CD Of The Week: CSS: Donkey: The Dead Donkey
By Fiona Shepherd
CSS: DONKEY *** WARNERS, GBP 11.99
IT’S always nice to receive surprise guests at the pop music party. While the industry wrings its hands at its sliding fortunes, and places its bets on the most safe, conservative choices, there are still some gatecrashers squeezing in through the boundary fence.
In 2006, Brazilian sextet CSS arrived on our shores, unannounced and seemingly uninvited, and quickly became the life and soul of the touring and festival circuit. These five electro minxes, plus one moustachioed maestro, formed in Sao Paolo in 2003, take their name from a Beyonce quote (“tired of being sexy”), which translates into their native Portuguese as Cansei de Ser Sexy.
Fronted by the irrepressible Lovefoxx, they were a bundle of insouciant synth-driven fun, whose eponymous debut album contained insidiously bouncy songs such as Let’s Make Love And Listen To Death From Above, written, they claimed, in the hope that the namechecked Canadian duo would hear the song and want to meet them.
Music fans in the UK quickly warmed to this guileless band who now claim that they didn’t fully comprehend their own rather suggestive lyrics as they were still getting to grips with English at the time. They ended up spending so much time over here that all but two members chose to relocate to London. One moved to New York, and another was unwilling to sign up for full-time pop stardom and left the band to concentrate on fashion design.
Now with an English drummer on board, they are looking to prove that their debut was no fluke. Unfortunately, Donkey does not help their case. Somewhere along a line which includes sudden success, finding love, falling out with their manager and becoming fluent in English, they have lost sight of that carefree exuberance and accidental originality which made them so appealing in the first place.
This is a more groomed collection, seemingly in line with their contention that they have always seen themselves as a pop group rather than a crossover club act.
It is not that Donkey is a bad album; it just doesn’t especially grab you by the scruff of the neck, even when Lovefoxx is raising the flag like a Latino Bjork on opening track Jager Yoga, with the self-referential statement of intent that “we didn’t come into the world to walk around, we came here to take you out, come with us, we’ll make a toast for this time about to come”.
Reggae All Night is closer to their debut, with its sultry vocals, syndrums and insidious New Wave disco incitement to party. It’s a sound almost worthy of the sequined catsuits which have become Lovefoxx’s trademark, but was done better first time around.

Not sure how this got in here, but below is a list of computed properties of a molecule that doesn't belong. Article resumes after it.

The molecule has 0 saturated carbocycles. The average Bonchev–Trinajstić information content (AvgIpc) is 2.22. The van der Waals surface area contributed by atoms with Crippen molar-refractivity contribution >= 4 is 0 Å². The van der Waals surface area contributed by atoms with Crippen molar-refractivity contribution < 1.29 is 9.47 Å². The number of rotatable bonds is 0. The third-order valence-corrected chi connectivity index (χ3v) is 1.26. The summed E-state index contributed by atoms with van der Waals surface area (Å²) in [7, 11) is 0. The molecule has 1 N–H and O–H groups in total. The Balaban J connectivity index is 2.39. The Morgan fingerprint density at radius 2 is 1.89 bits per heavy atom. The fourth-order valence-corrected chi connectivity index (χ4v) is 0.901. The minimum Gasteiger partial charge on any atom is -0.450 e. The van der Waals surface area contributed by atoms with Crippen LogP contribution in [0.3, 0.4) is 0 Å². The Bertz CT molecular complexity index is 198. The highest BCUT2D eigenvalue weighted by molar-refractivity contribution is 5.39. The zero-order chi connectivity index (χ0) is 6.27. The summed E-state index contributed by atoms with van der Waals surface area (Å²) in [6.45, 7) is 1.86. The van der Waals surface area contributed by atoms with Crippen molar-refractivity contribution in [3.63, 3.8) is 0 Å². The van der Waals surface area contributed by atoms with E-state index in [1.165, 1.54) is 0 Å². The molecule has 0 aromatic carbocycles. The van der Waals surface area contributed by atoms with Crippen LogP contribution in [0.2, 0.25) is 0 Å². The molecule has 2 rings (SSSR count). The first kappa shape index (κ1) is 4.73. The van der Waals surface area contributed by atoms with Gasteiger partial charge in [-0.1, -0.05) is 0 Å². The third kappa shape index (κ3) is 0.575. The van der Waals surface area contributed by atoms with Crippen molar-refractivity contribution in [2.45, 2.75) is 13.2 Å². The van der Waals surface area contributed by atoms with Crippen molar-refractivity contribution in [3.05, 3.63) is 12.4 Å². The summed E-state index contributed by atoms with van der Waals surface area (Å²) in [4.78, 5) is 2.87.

Rat Is Dead (Rage), which sticks two fingers up at their ex- manager, takes a heavier rock direction for them, while the propulsive post-punk of Give Up is a good sound rather than a good song.
Much of the rest of the album follows this underwhelming pattern. The single Left Behind is an engaging enough electro pop track about coping with being on your own, Beautiful Song doesn’t exactly live up to its title, while How I Became Paranoid rolls in on cheesy 80s synths – it is never a good sign when you are reminded of second division 90s rave rockers Republica.
Eight songs in, the lightweight but charming Move provides the first genuinely catchy chorus of the album, as Lovefoxx, demonstrating how far she has come in cultivating a strong grasp of colloquial English, dispenses the immortal advice “you better get your move on, or all the good ones will have gone”, but stops short of adding that “there’s plenty more fish in the sea” and “it’s not you, it’s me”.
Also on the more memorable side, I Fly is a taut, pacey, urgent rocker, in which Lovefoxx imagines herself as more than just a fly- on-the-wall. There is a whiff of stalker mentality to the closing line “I just hope you understand, I just wanna be your friend”.
But she demonstrates a more appropriate, empathetic intimacy on Believe Achieve when she declares “I’m going to wear your shoes today, walk around the block, hear what your neighbours have to say”. Again, it shows that it doesn’t take much for CSS to charm, as Lovefoxx trills that “evidently love was created just for me and you, people say it’s not, but I know it’s true”.
They round off this late run with a pleasingly off-kilter indie pop number, Air Painter, the one slight change of style on the album which takes them in an interesting new direction. So they haven’t lost that spirit entirely. With their balloon-covered stage set and animal face make-up, CSS are evidently still up for the party. It’s just that, on this occasion, the soundtrack is not quite up to scratch.
(c) 2008 Scotsman, The. Provided by ProQuest Information and Learning. All rights Reserved.